Maybe this is the perfect symbol of the Americanization of professional soccer, and the sign that, on the verge of its 20th season, Major League Soccer has risen to a place among the nation’s premier sporting endeavors.
The mark of maturation? Evidence that parties believe it’s a strong enough commodity to argue over?
MLS reached the brink of a work-stoppage ... and then backed away.
With the threat of a players strike and the delay of the season’s opening, talks continued Wednesday in an attempt to reach accord on a collective bargaining agreement to replace the one that expired in January. Word late Wednesday was that league commissioner Don Garber confirmed that the MLS and its players had reached an agreement in principle on a new CBA.
The news saved Friday’s opener between Chicago and defending champion L.A. Galaxy, which was scheduled to kick off a big weekend featuring a Sunday meeting between the two new expansion franchises, Orlando City FC and New York City FC. That game is a 60,000-seat sellout at the Citrus Bowl.
The Seattle Sounders’ opener — Sunday against the New England Revolution, at 6:30 p.m. in a game broadcast nationally on Fox Sports 1 — also will now go on as schedule.
With so much in the balance, it seemed that serious moves to find middle ground were necessary.
The timing certainly added to the players’ leverage.
Reports suggested players wanted a raise in the salary cap and some degree of free agency the league has lacked. They apparently got both.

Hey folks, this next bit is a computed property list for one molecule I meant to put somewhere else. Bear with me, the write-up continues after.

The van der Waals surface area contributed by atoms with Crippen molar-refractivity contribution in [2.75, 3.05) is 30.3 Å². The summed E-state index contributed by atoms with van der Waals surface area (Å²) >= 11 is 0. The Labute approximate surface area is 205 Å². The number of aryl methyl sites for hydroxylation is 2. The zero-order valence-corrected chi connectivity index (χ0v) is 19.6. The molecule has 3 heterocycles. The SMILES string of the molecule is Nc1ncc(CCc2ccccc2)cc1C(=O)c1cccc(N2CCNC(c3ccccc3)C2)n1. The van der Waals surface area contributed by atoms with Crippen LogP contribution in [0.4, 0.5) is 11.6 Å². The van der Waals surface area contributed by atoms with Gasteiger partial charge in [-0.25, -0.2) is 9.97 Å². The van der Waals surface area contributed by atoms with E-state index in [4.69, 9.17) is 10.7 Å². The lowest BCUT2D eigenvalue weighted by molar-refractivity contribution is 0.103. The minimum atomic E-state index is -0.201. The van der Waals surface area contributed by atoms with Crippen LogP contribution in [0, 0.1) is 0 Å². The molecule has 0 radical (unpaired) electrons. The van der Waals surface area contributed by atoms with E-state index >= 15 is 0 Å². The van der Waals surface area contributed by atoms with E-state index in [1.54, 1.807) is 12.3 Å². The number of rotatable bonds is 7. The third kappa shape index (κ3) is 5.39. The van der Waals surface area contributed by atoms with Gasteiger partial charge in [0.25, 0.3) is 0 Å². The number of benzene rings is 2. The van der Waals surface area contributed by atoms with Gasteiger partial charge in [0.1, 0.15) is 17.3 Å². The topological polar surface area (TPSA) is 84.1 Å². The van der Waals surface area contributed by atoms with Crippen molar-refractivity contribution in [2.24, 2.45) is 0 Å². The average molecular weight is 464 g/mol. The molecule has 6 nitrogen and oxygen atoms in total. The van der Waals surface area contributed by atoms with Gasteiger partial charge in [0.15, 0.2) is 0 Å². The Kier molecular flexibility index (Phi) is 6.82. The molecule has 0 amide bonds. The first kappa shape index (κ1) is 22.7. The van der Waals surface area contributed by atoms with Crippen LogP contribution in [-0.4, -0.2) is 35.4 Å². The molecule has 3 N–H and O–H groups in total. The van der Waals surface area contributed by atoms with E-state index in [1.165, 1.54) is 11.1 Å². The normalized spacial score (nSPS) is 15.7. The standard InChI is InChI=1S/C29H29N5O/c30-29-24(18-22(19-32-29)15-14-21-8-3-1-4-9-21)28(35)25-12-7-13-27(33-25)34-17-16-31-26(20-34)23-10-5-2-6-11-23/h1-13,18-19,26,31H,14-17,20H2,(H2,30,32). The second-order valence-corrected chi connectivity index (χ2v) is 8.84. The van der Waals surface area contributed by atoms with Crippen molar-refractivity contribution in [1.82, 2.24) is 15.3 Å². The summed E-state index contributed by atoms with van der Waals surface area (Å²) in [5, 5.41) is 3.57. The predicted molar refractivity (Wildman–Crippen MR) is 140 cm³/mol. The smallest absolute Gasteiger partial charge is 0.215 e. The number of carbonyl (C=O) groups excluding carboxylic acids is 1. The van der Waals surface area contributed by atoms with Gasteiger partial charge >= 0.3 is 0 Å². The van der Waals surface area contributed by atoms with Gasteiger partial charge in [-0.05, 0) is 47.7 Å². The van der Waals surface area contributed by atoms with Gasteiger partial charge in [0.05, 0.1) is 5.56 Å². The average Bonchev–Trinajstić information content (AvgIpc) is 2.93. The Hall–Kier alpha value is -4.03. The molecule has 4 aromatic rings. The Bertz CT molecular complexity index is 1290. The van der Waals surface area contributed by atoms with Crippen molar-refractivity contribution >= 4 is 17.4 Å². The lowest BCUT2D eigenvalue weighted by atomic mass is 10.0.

The league reportedly will allow free agency for players 28 and older with eight or more years in the league. Eight years, really? That sounds like they’ve been sentenced to prison for multiple felonies. The MLS also agreed to a raise in the salary cap and upped the league’s minimum salary to $60,000.
Hoping to avoid the fiscal pitfalls that doomed the North American Soccer League, the MLS was established as a “single-
entity” league. The teams are owned as franchises under the MLS aegis, which allows no free agency.
But, archaically, it allows teams to hold on to a player’s rights even after his contract has expired. So, even if his team doesn’t want the player anymore, he can’t move to another club without the original team trading his rights. In a limited sense, that changed with the new CBA.
Before last season, Garber said the MLS was racking up league-wide losses of up to $100 million. But this season it adds New York City FC and Orlando City FC, with two more set to join in 2017, with new teams in Atlanta and Los Angeles.
New York paid a reported $100 million franchise fee, and Orlando kicked in $70 million.
Despite Garber’s claim of money losses, common sense has to tell players that rich owners are smart enough not to sink such huge amounts on franchise fees if the league doesn’t seem like a healthy investment.
The league already has an issue with salary disparity, whereby the international stars that draw fans can make huge contracts as designated players, while the rest of the league splits up the rest. It was reported in 2014 that just the top seven highest salaries in the MLS accounted for 31 percent of player income of the entire league.
Attendance is up, with the average a record 19,149 last season, and Seattle’s 43,734 average was more than double that of all but one team (Toronto, 22,038).
With teams in Orlando and New York, added, and L.A. in the near future, the growth in the market size should only strengthen the product.
The pie is worth sharing. Players are good enough to be wanted elsewhere. Such realities demand concessions.
Lockouts and strikes are bad for all sporting leagues, but there’s value in the debate between players and the league.
These are part of the growing pains that all successful leagues encounter along the way.